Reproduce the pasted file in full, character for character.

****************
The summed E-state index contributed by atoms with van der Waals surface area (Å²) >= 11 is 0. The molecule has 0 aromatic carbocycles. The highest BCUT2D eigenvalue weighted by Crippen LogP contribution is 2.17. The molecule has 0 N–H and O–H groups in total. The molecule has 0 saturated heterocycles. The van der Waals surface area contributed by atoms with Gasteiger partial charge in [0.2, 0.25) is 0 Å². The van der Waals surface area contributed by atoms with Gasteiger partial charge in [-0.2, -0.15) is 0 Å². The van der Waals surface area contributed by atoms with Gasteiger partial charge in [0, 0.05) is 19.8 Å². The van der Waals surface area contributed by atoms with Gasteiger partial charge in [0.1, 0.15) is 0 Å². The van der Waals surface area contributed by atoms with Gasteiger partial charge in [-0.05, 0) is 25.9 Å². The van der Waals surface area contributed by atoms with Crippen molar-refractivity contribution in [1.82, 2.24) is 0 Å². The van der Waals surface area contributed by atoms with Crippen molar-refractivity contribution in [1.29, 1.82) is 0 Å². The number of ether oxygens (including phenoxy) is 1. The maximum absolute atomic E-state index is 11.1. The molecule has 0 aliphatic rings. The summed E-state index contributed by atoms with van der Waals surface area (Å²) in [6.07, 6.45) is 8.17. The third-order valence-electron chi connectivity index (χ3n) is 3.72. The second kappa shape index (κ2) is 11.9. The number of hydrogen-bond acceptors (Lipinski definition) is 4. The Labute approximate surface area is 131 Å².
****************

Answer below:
The summed E-state index contributed by atoms with van der Waals surface area (Å²) >= 11 is 0. The molecule has 0 aromatic carbocycles. The highest BCUT2D eigenvalue weighted by Crippen LogP contribution is 2.17. The molecule has 0 N–H and O–H groups in total. The molecule has 0 saturated heterocycles. The van der Waals surface area contributed by atoms with Gasteiger partial charge in [0.2, 0.25) is 0 Å². The van der Waals surface area contributed by atoms with Gasteiger partial charge in [-0.2, -0.15) is 0 Å². The van der Waals surface area contributed by atoms with Gasteiger partial charge in [0, 0.05) is 19.8 Å². The van der Waals surface area contributed by atoms with Gasteiger partial charge in [0.1, 0.15) is 0 Å². The van der Waals surface area contributed by atoms with Gasteiger partial charge in [-0.05, 0) is 25.9 Å². The van der Waals surface area contributed by atoms with Crippen molar-refractivity contribution in [1.82, 2.24) is 0 Å². The van der Waals surface area contributed by atoms with Crippen molar-refractivity contribution in [1.29, 1.82) is 0 Å². The number of ether oxygens (including phenoxy) is 1. The maximum absolute atomic E-state index is 11.1. The molecule has 0 aliphatic rings. The summed E-state index contributed by atoms with van der Waals surface area (Å²) in [6.07, 6.45) is 8.17. The third-order valence-electron chi connectivity index (χ3n) is 3.72. The second kappa shape index (κ2) is 11.9. The number of hydrogen-bond acceptors (Lipinski definition) is 4. The Labute approximate surface area is 131 Å².